1. It's good practice

Hayden believes it is "just good practice" for a teacher to include a starting activity or a check on learning in a lesson. Speaking to students for half an hour without interaction or interruption simply isn't as effective as inviting them to participate. Unlike traditional teaching methods - the "sage on a stage", as he calls it - Hayden sees lessons as a collaboration.

Yet with many courses in higher and further education currently taking place online, Hayden fears many students are logging in without actually engaging - or learning. According to him, having students passively listening and watching - whether in-class or online - is not good teaching. Hayden has found Wooclap useful in allowing students to show they are present. He said,

"At any time, you can throw in a poll or a "true-or-false" and get a snapshot of where the students are. That's really powerful. When I'm explaining a difficult concept or idea, I can quickly check whether the students have got it. It's fun, it's interesting, and that's engagement."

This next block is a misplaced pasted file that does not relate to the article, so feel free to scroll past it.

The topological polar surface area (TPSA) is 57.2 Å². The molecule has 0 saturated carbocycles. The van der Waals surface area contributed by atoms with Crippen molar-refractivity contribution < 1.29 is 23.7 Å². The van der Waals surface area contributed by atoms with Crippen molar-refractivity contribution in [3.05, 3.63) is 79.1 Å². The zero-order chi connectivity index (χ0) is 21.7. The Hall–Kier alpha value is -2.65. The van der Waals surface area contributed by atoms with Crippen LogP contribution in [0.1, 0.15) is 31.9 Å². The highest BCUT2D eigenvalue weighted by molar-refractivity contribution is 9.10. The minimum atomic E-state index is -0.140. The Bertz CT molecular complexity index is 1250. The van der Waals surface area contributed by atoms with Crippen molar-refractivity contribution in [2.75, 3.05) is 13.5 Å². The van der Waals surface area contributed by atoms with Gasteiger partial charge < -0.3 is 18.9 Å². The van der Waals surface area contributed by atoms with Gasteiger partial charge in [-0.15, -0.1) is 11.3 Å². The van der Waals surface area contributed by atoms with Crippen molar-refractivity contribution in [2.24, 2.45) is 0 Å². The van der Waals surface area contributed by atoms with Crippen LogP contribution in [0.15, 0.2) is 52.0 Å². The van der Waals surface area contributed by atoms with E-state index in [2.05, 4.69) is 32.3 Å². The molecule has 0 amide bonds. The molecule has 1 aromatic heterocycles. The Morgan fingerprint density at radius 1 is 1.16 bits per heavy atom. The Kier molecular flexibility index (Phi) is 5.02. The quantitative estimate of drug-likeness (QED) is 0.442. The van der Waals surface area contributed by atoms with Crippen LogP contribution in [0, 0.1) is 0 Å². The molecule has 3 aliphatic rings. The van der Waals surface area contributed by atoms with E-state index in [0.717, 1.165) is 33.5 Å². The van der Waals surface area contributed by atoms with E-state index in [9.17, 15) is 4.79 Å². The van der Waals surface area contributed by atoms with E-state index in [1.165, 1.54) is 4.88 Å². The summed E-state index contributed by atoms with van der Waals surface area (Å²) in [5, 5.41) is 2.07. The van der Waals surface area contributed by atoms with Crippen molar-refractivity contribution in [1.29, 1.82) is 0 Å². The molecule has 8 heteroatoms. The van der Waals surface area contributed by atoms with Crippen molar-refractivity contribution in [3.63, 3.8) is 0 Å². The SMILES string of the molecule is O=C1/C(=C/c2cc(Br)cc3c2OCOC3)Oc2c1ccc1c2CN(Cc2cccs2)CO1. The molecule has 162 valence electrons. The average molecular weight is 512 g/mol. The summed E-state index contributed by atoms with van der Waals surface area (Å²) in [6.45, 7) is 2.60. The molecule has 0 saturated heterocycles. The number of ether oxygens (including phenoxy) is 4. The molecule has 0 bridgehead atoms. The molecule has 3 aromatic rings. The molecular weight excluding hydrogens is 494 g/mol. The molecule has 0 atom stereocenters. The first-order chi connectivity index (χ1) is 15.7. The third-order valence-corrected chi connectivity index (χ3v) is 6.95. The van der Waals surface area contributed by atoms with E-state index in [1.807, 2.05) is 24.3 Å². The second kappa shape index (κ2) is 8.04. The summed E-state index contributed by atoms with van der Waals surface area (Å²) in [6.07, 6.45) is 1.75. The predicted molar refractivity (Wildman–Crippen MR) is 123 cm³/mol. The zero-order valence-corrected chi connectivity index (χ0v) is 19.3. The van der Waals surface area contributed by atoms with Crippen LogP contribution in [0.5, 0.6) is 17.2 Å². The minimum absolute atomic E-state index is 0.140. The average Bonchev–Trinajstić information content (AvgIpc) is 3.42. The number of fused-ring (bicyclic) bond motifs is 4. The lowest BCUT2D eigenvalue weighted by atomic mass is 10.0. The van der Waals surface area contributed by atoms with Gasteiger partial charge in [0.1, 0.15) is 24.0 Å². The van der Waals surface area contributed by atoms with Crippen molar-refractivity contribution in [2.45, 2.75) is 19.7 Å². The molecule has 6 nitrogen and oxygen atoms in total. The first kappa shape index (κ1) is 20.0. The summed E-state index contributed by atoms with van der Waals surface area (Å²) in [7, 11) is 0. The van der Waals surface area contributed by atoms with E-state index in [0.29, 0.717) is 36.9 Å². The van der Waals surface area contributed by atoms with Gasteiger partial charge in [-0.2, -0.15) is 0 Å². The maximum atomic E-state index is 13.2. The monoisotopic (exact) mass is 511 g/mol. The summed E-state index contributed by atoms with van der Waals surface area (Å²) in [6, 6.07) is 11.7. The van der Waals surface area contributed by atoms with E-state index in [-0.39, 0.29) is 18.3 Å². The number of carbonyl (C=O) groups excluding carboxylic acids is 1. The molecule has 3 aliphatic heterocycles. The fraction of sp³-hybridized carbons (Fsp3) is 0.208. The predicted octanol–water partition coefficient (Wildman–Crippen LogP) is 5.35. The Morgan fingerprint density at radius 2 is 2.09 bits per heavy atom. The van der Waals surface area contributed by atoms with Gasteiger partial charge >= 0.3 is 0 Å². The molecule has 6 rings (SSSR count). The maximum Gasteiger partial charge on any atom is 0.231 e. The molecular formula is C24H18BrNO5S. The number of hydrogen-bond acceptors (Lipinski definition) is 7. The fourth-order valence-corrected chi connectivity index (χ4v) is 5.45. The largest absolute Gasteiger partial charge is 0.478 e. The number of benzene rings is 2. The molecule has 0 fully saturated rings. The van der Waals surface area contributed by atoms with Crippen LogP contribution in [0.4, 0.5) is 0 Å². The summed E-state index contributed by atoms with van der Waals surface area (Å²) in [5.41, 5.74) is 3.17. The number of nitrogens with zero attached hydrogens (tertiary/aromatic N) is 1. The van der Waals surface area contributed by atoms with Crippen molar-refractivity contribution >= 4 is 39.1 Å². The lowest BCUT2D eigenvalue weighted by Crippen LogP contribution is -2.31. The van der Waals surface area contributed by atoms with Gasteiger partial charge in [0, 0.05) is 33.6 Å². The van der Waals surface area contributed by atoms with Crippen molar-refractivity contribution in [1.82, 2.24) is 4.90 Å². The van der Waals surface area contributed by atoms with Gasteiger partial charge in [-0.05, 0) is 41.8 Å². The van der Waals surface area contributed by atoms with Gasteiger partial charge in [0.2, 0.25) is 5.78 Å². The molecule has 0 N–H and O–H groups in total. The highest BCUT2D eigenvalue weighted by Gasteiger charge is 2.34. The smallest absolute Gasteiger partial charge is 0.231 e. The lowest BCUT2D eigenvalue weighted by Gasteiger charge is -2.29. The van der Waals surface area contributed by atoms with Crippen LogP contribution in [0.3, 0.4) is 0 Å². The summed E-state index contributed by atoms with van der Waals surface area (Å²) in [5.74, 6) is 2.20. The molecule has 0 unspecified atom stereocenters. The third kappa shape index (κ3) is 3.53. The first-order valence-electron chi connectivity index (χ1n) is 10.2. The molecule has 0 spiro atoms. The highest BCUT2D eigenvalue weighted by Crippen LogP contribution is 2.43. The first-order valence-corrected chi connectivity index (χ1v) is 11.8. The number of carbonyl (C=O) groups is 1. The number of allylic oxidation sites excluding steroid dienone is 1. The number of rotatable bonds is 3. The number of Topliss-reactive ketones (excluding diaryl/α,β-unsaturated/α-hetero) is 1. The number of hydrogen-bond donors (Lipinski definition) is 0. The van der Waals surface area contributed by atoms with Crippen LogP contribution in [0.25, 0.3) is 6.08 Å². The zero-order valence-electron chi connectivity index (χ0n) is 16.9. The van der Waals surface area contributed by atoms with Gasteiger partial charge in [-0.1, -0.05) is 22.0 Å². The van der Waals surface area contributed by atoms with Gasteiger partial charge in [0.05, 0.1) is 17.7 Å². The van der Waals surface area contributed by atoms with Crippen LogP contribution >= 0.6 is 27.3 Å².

2. It prepares students for the workplace

When he first started using the cloud and collaborative platforms to teach media production, sharing files with his students through dropbox and wetransfer, it hadn't occurred to Hayden that he was doing something out of the ordinary.

"In real life, people use blended and flipped approaches,"

he reflects.

"You're expected to be independent, to engage a client, to interact and show good communication skills, and to think critically. It's my job to infuse that into the curriculum and ultimately prepare learners for jobs. Particularly in lockdown, we've noticed that interactivity has become crucial."

Taylor Ellis, one of Hayden's students, agrees, saying:

"Wooclap allows students to engage as a team and helps with using creative features in coursework".

3. It's how people learn